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Robert Venosa through an electron microscope
the pattern of electon orbitals of atoms

Looks like Albrecht Dűrer.  Click on picture to go to his self-portrait where he poses as JC.  His study of his mother’s hand (done in preparation for a painting of Jacob Myer and family) has been redone thousands of times by Christians.      This Venosa painting uses the pattern from a photo of atoms on the head of a pin taken by an electron microscope--the brown is the work of Venosa. 



Dear Chaplin Crispo:


       I enjoyed the loan of Josephus; in particular that portion of his history dealing with the Hebrews from the period of Hellenization until his death around 90 AD.[1]  I have again turned to books from that period as well as commentaries thereon.  It is an expansion in my studies of the Greek and Roman worlds.  I had always thought that the historical life of Jesus could be gleaned from the Gospels, and was substantiated by Roman and Jewish sources.  Then my college history professor at Temple University alluded to the less than certain account of the life of Jesus.  He also stated that the early Christians were of two camps, those who spell "Christ" with a capital "C" and those with a lower case "c"--one being of the opinion that he was a God, the other a prophet.  A year later, the spring semester of 1967, I decided to find out more.  In my English class, I had chosen for my term thesis The Historical Jesus.  Temple University, which was formerly a Baptist College, had an extensive theology library, but its card catalogue listed no books on the historical Jesus, but it contained the short passages found in Josephus, an inclusion to the card catalogue made by a Christian librarian. Though initially foiled, in subsequent years I read most of the surviving Judeo and Christian writings of that period, studies of that period, and then a book by a British Professor, G.A. Wells, which denied as history the acount found in the Gospels.



Though you may not care to know, the three passages concerning Christians (on James brother of Jesus, on John the Baptist, and on Jesus) are very likely interpolations. First there is no indication that Josephus was an Ebonite (page 7 of your edition, footnote);[1] and thus no indication that he embraced Christian belief--other than the 3 spurious lines. Second, I take Josephus at his word when he writes that he was a high priest among the Pharisees (p. 1), and there is nothing in his writing to indicate a modification of his faith or even sympathy for other religions.  The very project, along with his tone, shows an unwavering pride in his Jewish heritage.  Third, no historian writing an extensive history of a period and people would mention in passing--just 3 lines--the Messiah (p. 379) who was born of those people, not in a tone imply that Jesus was truly the Messiah.  Fourth, every unfortuitous event occurring to the Hebrews was, following the Old Testament (OT) example caused by a grievous sin of his people (p. 242, high priest John murders his brother Jesus in the temple is held to be cause of subsequent Greek conquest.)  But no calamity is laid upon the Jews for demanding the crucifixion of the true Christ.  Josephus, if he believed that his people had the Messiah executed, would have "reasoned" that his God manipulated attitudes of his people so as to set aside good sense and be slaughtered by the Romans during their revolt of 70 AD.  But he didn't.  Fifth other texts have a shorter passage concerning Christ, thus indicating that the commonly supplied longer lines on Christ are an expansion of an earlier interpolation.  Sixth, the lines of the 3 interpolations lack textual development: viz., they are not part of the developments of the topics in the sections they are found in.   Seventh Eusebius (260-ca 341 C.E.) was the first to refer to the passage concerning the death of Jesus.  That earlier Christians, such as Justin Martyr writing on the historical evidence and having made references to Josephus, that he missed this supports the conclusion of an interpolation.  Eight, the silence of Philo (15 BC to 50 AD) & Justin (see Josephus P. 18).  Ninth, the tone of those three questioned passage is that of a Christian.  Tenth, interpolations and the production of spurious documents was a common practice among Christians.  Thus the only reasonable conclusion to draw, based on all 10 of the above, is that those passages were added by a Christian scribe.  Only those of faith could miss these anomalies and fail to come to the skeptical conclusion.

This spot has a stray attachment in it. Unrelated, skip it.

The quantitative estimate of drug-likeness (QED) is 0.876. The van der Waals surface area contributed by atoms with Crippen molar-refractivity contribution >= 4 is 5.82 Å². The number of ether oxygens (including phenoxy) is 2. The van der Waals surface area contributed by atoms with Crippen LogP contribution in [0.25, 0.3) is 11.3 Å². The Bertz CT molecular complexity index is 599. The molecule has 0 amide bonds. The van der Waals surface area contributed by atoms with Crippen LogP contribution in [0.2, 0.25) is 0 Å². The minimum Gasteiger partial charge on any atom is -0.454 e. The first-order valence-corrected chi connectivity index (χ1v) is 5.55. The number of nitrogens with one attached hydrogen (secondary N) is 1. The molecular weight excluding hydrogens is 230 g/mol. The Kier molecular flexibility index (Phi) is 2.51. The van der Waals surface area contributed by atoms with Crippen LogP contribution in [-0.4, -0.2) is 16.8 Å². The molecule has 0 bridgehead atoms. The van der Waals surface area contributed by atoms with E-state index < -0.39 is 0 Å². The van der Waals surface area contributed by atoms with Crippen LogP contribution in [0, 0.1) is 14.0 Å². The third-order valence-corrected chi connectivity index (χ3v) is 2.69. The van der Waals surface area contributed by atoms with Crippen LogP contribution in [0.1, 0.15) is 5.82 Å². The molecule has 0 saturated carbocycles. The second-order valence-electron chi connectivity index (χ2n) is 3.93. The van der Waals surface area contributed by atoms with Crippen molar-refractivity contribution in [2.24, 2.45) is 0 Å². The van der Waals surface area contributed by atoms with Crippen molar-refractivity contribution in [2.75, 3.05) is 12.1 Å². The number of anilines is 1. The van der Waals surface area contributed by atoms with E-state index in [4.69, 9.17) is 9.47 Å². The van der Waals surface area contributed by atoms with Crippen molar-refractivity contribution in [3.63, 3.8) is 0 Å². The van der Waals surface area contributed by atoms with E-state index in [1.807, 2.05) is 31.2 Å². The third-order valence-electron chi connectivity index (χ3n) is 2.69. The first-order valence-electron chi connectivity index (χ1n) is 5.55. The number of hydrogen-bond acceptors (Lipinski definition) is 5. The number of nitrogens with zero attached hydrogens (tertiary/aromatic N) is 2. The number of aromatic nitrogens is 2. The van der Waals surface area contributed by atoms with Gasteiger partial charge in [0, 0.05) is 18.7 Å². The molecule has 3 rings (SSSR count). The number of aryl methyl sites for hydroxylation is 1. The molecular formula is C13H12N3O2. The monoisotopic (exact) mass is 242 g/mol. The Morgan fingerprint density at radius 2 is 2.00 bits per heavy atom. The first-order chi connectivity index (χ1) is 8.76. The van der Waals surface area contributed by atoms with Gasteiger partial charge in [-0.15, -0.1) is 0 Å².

[1]        A sect of Jewish Christians.  But if Josephus was an Ebonite, then certainly he would have written more on the Savior.  The page references are to the book you loaned me, done by an Anglican Bishop in the 1850's, though there are less slanted translation, such as by Michael Grant--also a Christian..